Nervous, yes, but this was ‘coming home,’ and I had taken several steps forward before arriving December 12 for my concert. When Steve and I arrived, we saw that the Den’s sound system was compatible with our needs. It also had a small monitoring system on the ceiling pointed back at the stage that gave me a perfect kick back of my piano and voice. With a few tweaks, we had the next generation of sound we had been looking for.

The evening went considerably better than the previous concerts, though I chose to perform only my own music and not include any cover songs. I also made sure to promote this “work in progress” for weeks ahead of time. That night I also suggested to my audience that they consider anything and everything that occurred during my performance to be, simply, “part of the act.” An appreciative and supportive chuckle filled the room.

It helped, too, that the Den was filled with friends of every stripe – grammar school classmates, locals who had seen me perform years ago as well as current close friends and intimates.

The first set went well. My pitch was good and the songs were well received. The second set started off well but as the Lion’s Den began to fill up with folks who had moved in from the street, enjoying the unseasonal weather and the holiday spirit, the noise level picked up considerably. I kept my focus but the noise caused enough aural confusion that Steve confirmed that I was going sharp again.

One moment I was having so much fun that I thought I could return to the Red Lion again, possibly regularly. The next moment the noise reminded me of that time 40 years ago when the Den was filled with loud crowds and cigarette smoke. I had no idea how I had survived back then but I was not about to put myself in the middle of that again. ‘Tonight’ would have to do.

Stu_Performance_RLI

Nevertheless, from every perspective the performance was a positive and had given me more vital information for my work  ahead. I had decided to close my concert with a song I wrote and recorded with Epic Records in 1976 called “I’ve Got Music.” The song nicely sums up the musical spirit and vision that were launched in the Lion’s Den all those years ago. I took Geoff’s advice and recited it rather than sing it – just to be sure there was no confusion about what music means to me.

I’ve got music

I’ve got something to live for

I’ve got music

I’ve got something to live for

Something to love, something to give

I’ve got music

Running through my veins

I’ve got rainbows

Every time it rains

And I’ve got you

To get me through tomorrow

I’ve got dreams, I’ve still got dreams. (c. 1973 Busker Music)

I have decided to take the next step and begin recording demos of my new compositions. I feel ready vocally, have a sizable backlog of songs, and will have an extra layer of control that live performing does not provide. I will continue “works in progress” as opportunities avail themselves. And I will report back on my progress.

If you are a musician with a hearing loss and are looking to perform again, I encourage you to  let ‘er rip. Work through your own process and get yourself “lined up” and comfortable with your tech as best you can. Fall down and get back up. As the old saying goes, be sharp, be flat but always be natural. There really is no other way. If you love performing as much as I do, you can do it – whatever it takes.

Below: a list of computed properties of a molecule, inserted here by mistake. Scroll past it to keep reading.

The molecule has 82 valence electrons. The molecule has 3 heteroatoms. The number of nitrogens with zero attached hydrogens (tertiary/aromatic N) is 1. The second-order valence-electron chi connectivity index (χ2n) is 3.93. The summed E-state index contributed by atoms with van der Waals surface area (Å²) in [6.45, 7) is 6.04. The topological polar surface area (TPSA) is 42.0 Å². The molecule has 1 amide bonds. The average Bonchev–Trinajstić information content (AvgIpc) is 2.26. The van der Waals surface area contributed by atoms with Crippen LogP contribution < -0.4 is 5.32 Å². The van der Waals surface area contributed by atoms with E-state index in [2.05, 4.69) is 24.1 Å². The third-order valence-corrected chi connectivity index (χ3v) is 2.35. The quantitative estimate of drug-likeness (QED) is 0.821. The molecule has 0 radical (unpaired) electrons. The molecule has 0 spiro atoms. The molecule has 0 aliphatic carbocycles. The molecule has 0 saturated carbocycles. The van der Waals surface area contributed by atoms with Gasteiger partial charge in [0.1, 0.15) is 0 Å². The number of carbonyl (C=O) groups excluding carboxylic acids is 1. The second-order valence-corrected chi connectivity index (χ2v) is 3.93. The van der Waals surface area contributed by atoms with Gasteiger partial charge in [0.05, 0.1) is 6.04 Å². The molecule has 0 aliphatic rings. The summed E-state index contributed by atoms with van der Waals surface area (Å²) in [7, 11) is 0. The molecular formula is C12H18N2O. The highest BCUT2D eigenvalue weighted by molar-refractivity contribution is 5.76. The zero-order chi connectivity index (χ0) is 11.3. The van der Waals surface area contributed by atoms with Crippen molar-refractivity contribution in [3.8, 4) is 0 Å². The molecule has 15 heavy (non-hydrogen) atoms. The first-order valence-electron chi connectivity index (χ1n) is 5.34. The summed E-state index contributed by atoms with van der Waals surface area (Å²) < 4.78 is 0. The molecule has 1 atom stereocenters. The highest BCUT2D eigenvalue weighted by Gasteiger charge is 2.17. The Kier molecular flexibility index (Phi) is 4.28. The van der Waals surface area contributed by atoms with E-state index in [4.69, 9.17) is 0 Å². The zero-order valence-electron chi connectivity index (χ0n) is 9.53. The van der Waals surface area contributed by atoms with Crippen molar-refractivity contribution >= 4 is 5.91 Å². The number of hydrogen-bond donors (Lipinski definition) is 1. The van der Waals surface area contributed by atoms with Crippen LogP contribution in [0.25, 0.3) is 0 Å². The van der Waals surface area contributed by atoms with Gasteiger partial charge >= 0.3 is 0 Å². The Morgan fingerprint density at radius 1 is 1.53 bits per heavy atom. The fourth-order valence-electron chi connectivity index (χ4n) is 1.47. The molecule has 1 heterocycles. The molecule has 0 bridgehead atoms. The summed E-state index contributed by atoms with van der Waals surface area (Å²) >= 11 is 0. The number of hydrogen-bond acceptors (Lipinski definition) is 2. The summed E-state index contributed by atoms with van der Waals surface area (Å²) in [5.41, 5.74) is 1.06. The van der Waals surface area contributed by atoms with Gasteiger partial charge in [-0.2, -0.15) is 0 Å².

Whatever it takes.

 


stu_profile

Stu Nunnery is a writer, composer, singer, musician, recording artist, actor and activist from Rhode Island. He has a special kinship and interest in musicians and singers with hearing loss, but writes on a variety of hearing issues from his 34 years experience with bilateral sensorineural hearing loss. He has hearing in one ear and sight in one eye, which makes for interesting sensory challenges from time to time.

You can follow him here on Open Ears on a regular basis, or on Twitter @stununnery, where he hopes he will be of help, hope and inspiration to those of whom he affectionately calls the “hearing lost.”


 

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Author Details
Stu Nunnery is a professional writer, speaker, composer, musician, recording artist, actor and activist from Rhode Island. He has a special kinship with musicians and singers with hearing loss, but writes and speaks on a variety of hearing issues from his 35 years experience with bilateral sensorineural hearing loss. He has hearing in one ear and sight in one eye, which makes for interesting sensory challenges from time to time. He seeks to be of help, hope and inspiration to those of whom he affectionately calls the “hearing lost.”
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Stu Nunnery is a professional writer, speaker, composer, musician, recording artist, actor and activist from Rhode Island. He has a special kinship with musicians and singers with hearing loss, but writes and speaks on a variety of hearing issues from his 35 years experience with bilateral sensorineural hearing loss. He has hearing in one ear and sight in one eye, which makes for interesting sensory challenges from time to time. He seeks to be of help, hope and inspiration to those of whom he affectionately calls the “hearing lost.”